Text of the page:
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MPs slam 'unworkable' one-size-fits-all NHS care records' system

Concludes £7bn project failed, calls for 'urgent' review

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The Department of Health has failed in its attempt to properly integrate electronic care records across the NHS system, MPs concluded in a scathing Public Accounts Committee report published this morning.

Politicos said that Andrew Lansley's department should seriously consider ditching the £7bn implementation of the care records system, which forms part of the £11.4bn National Programme for IT.

It asked the DoH to review whether the remaining £4.3bn left for the project would be "better spent elsewhere".

The report added that the department had failed to "get the best out of its suppliers" – BT and Computer Sciences Corporation.

Both companies have been paid a combined total of £1.8bn so far, but are yet to fully deliver the care record systems tech agreed with the department, which has spent £2.7bn on the project to date, in their original contracts.

CSC has implemented what the committee described as "a large number of interim systems as a stopgap".

The DoH has been negotiating with the IT firm for over a year and recently admitted to the committee that ending the contract with CSC could be more expensive than allowing the company to complete the project.

Similarly, BT failed to deliver against its original deal with the department, which revised its contract with the telco giant by reducing the number of systems requested and then increasing the price for each one BT successfully implemented, said the report.

"The department is clearly overpaying BT to implement systems: BT is paid £9m to implement systems at each NHS site, even though the same systems have been purchased for under £2m by NHS organisations outside the programme," said the MPs.

They pointed to "poor accountability for project performance" at the DoH.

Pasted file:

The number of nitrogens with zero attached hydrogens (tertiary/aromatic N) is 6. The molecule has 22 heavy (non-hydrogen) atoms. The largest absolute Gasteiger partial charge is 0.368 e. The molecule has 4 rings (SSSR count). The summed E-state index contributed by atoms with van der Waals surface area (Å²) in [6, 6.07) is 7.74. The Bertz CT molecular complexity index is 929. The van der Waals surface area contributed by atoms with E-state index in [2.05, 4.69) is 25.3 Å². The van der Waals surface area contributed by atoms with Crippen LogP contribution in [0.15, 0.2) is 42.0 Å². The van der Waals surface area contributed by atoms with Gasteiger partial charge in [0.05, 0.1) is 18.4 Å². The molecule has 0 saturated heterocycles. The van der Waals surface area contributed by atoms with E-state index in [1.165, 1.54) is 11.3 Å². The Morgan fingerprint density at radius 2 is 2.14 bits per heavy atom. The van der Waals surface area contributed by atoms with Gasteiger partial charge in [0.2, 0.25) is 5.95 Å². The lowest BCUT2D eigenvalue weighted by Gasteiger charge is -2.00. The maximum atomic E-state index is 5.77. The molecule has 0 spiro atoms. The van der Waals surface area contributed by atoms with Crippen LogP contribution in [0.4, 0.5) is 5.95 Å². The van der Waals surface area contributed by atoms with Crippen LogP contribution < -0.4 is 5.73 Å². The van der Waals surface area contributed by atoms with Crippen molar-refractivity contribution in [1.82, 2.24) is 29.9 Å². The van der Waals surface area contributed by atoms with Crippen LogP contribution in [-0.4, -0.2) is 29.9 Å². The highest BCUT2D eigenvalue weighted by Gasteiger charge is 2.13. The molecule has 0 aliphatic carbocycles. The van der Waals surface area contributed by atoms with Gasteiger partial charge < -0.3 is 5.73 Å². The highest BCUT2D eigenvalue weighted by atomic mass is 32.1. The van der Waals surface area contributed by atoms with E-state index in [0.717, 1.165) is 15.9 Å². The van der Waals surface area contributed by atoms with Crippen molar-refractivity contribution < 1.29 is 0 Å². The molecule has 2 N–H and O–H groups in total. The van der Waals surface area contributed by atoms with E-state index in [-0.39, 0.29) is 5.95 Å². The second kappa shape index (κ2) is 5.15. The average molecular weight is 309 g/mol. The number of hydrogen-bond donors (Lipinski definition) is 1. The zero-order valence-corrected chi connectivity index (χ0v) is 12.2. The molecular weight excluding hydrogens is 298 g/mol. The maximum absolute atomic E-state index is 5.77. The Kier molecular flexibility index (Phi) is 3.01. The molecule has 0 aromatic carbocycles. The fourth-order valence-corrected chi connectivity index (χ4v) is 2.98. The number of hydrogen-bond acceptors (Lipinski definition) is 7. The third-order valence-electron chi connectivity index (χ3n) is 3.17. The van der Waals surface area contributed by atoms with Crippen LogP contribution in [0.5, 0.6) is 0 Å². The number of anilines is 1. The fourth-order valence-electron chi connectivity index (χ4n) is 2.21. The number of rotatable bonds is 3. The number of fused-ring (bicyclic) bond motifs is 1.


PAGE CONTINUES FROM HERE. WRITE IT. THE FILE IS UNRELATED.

The committee, which is chaired by Labour MP Margaret Hodge, added that it was unclear how the programme would be managed in future "given the fundamental NHS restructuring that is expected over coming years".

MPs also questioned the department's inability to divvy up timely and accurate information and evidence to the public accounts committee.

The report also echoed concerns the same committee expressed last month about the Cabinet Office's plans to move more public services online, with that department failing to adequately address cyber-security in the government's IT and communications strategy.

"We are very concerned at the lack of evidence of risk management of security issues which may arise as a result of medical records being held electronically. The Department must address possible compromises in data security," it said today.

Joined-up care records across the NHS in England were "unworkable", said Hodge.

"It is unclear to us how the wider health reforms and NHS restructuring will affect the future management and governance of the care records system. The NHS trusts who will take on the risks have no contractual relationship with existing suppliers and no information about potential future costs," said the MP.

The Register asked BT and CSC to comment on this story, but neither company had responded to our request at time of writing.

A DoH spokeswoman gave us this statement:

"The government recognises the weaknesses of a top-down, centrally-imposed IT system. Although elements of the programme have been delivered successfully, the policy approach previously taken has failed to engage the NHS sufficiently.

"We have already taken action to improve value for money in the NHS IT programme. We have reduced spending on the NHS IT programme by £1.3 billion. We are engaging with the NHS to ensure it delivers even greater benefits for patients.

"We are determined to deliver even more value for money from the programme. The findings of the Public Accounts Committee, alongside the outcome of the Major Project Review Authority, will contribute to the planning currently underway for future informatics support to the modernised NHS.” ®

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